By Eric Onstad
LONDON: Copper clawed higher on Thursday to just below the key $10,000 level, emboldened by promises from the U.S. central bank to keep stimulus taps flowing and interest rates low.
The U.S. Federal Reserve said on Wednesday it was too early to consider rolling back its emergency support amid the coronavirus pandemic.
Three-month copper on the London Metal Exchange had gained 1% to $9,977 a tonne by 0920 GMT, having risen to as high as $9,999.50 a tonne earlier in the session.
The last time copper rose above $10,000 was in February 2011, when it touched an all-time record of $10,190.
“It’s just a question of time that we have another go at that magical, psychological level and then that will open up an attempt to reach the record highs from 2011,” said Ole Hansen, head of commodity strategy at Saxo Bank in Copenhagen.
“The underlying momentum seems to be very solid at this stage, so is the investment demand and the Fed has signalled that stimulus and low interest rates are staying for a while.”
A weaker dollar also supported the industrial metals markets, making commodities priced in the U.S. currency cheaper for buyers using other currencies.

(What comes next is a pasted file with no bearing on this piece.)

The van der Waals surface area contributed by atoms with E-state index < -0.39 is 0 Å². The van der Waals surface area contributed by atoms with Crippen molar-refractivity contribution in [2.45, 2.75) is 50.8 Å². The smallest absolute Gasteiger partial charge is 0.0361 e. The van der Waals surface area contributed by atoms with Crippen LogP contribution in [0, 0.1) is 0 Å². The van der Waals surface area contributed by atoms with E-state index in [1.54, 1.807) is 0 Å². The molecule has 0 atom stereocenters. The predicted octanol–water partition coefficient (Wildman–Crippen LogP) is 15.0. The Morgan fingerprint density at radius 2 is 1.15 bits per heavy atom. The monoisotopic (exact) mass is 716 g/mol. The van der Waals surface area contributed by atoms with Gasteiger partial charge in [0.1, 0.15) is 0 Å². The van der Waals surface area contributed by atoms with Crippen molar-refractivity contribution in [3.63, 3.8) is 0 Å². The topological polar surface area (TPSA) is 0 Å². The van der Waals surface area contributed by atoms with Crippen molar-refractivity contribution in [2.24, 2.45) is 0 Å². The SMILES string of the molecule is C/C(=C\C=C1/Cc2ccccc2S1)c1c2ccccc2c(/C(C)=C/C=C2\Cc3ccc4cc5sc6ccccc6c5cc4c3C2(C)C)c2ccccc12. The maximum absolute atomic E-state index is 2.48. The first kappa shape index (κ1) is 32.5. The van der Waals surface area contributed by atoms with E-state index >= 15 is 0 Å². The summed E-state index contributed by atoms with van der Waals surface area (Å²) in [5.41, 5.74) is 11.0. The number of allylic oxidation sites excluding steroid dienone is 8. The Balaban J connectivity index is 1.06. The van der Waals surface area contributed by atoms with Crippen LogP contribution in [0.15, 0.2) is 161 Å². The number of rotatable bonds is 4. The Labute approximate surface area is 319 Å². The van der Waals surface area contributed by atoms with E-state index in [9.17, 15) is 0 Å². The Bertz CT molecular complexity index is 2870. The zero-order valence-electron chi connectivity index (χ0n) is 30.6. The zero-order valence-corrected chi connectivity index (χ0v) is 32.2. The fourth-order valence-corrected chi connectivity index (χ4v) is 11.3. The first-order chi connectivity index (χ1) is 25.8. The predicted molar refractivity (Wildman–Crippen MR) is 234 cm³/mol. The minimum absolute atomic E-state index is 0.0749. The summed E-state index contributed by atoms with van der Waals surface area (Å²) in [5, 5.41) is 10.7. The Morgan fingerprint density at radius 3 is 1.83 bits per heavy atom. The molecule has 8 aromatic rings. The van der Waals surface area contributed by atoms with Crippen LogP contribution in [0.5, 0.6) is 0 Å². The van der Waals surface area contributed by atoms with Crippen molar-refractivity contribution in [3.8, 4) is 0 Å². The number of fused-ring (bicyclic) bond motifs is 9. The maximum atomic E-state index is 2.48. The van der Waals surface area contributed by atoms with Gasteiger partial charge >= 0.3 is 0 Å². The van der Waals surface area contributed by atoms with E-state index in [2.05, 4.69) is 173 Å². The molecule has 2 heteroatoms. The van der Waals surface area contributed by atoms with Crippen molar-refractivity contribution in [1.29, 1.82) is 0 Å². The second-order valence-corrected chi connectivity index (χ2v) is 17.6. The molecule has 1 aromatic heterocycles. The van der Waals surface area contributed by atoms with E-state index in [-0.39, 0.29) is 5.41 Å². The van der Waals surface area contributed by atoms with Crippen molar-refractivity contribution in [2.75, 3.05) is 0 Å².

The most-traded June copper contract on the Shanghai Futures Exchange hit 72,960 yuan ($11,273.53) a tonne, its highest since February 2011.
Goldman Sachs forecast copper would average $9,675 a tonne in 2021, $11,875 a tonne in 2022 and $12,000 a tonne in 2023.
However, the Yangshan copper premium fell to $43 a tonne, its lowest since April 2017, indicating weakening demand from top consumer China as prices have leaped 29% this year.
Other metals also reached fresh peaks. LME aluminium was up 0.9% to $2,421 a tonne, having touched the highest since April 2018, while zinc hit the strongest since June 2018, climbing 1% to $2,950.
Tin edged up 0.2% to $28,590 after hitting the highest since August 2011, while lead rose 0.7% to $2,117.50 and nickel advanced 0.6% to $17,540.